Often I read a blog by poster “Dymphna.” She and “The Baron,” post at The Gates of Vienna. But, for whatever reason, I found the quoted piece by Dymphna while visiting Protein Wisdom another blog I occasionally visit.

I find it to be very relevant in my life because recently a beautiful young woman I know was jilted by her boyfriend of some time. He was her first love and as so often happens he turned out to be a jerk. She is heart-broken.

I did not see  his alley-cat-like wanderings coming,  nor did this young woman or her parents.

As a very interested third party I wondered what I could have done differently to help protect this now severely hurt child  young woman. Looking back I know there was nothing I could have said or done that would have made one iota of difference in the inevitable outcome of this tragedy.

Now, however, there is. You see Dymphna – may God (not Allah) richly bless her – has written down a list of attributes that men should have if they are to be considered by women as suitable companions. Do I like this idea? Of course not! Is such a check-list necessary in this age of ethical relativism? Yes!

As a man I naturally compared myself to the list and can say that today I conform to it’s ten points. Did I always? No! And for that I have tried to make amends.

But in reading the list I couldn’t help but feel a sense of remorse that I did not have it to give to the young woman I now mourn with.

If you follow the link hi-lighted in the quote you will be taken to where I found it.  If Dymphna reads this I hope she gets a sense of the importance I as a man, believe this list has for every young woman – and man.

Anyway, that said, here’s the “safe” list my battered women evolved over the years:

1. He gets on well with his family, particularly his mother or sisters. Family members don’t do dramas or cut off relationships –e.g, his momma gets on with her own family and her in-laws (as best she can).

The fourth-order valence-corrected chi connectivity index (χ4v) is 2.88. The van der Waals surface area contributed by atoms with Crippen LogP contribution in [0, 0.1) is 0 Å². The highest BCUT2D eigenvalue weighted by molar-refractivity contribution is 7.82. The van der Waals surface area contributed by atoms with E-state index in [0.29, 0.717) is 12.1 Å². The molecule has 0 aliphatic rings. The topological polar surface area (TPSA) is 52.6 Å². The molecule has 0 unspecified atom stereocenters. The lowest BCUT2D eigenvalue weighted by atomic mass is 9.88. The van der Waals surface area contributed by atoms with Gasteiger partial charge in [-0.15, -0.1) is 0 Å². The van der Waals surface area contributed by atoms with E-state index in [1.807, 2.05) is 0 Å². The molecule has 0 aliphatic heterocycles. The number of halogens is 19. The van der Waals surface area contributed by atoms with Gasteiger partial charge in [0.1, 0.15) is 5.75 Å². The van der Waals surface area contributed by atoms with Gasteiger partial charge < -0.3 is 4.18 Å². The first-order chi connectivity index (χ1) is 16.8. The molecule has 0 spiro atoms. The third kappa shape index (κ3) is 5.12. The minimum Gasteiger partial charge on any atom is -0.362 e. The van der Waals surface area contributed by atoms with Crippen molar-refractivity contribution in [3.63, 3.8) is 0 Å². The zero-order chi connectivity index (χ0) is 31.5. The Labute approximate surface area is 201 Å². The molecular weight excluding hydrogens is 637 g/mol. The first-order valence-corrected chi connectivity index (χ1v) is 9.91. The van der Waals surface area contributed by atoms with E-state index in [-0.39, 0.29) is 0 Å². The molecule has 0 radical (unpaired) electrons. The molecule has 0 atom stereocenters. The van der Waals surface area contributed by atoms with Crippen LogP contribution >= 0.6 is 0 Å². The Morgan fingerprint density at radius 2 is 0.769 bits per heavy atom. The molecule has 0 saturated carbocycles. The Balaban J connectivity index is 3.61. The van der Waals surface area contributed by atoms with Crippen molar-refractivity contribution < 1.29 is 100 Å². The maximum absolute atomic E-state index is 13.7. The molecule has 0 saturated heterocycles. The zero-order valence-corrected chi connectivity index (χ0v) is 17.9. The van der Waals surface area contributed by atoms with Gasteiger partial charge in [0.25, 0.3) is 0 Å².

2. He works steadily at a job he really likes. Never leaves one job without having lined up another. Isn’t a work-a-holic.

3. He has an avocation that really engages him—fishing, reading, motorcycles…whatever. But not so absorbing he’s never home.

4. He has some interest in the larger world and gives some of his time to a community group or someone in need. Like maybe he mows the yard for the old people next door.

5. His moods are reliable. Not happy-sappy, just predictable– e.g., you know for certain how he feels abd what he will say and how loud he’ll say it if—again—you borrow his tools and don’t put them back. A corollary: the person he is in public is the same person he is at home. No Jekylls/Hydes need apply.

6. His times and routines are predictable. He’s never three days late for dinner.

7. He has a sense of humor and thinks you’re funny, too. You share secret jokes.

8.He’s sensible about money.

9. He enjoys children to some extent, especially his own. He sees them as people.

10. He’s trustworthy. Keeps his word.

I am going to send this to my “young woman.” I hope it aids her in the future. But now I have to think of just exactly the right words to use because Grandpa, that’s me, would be horrified if he caused more trauma.

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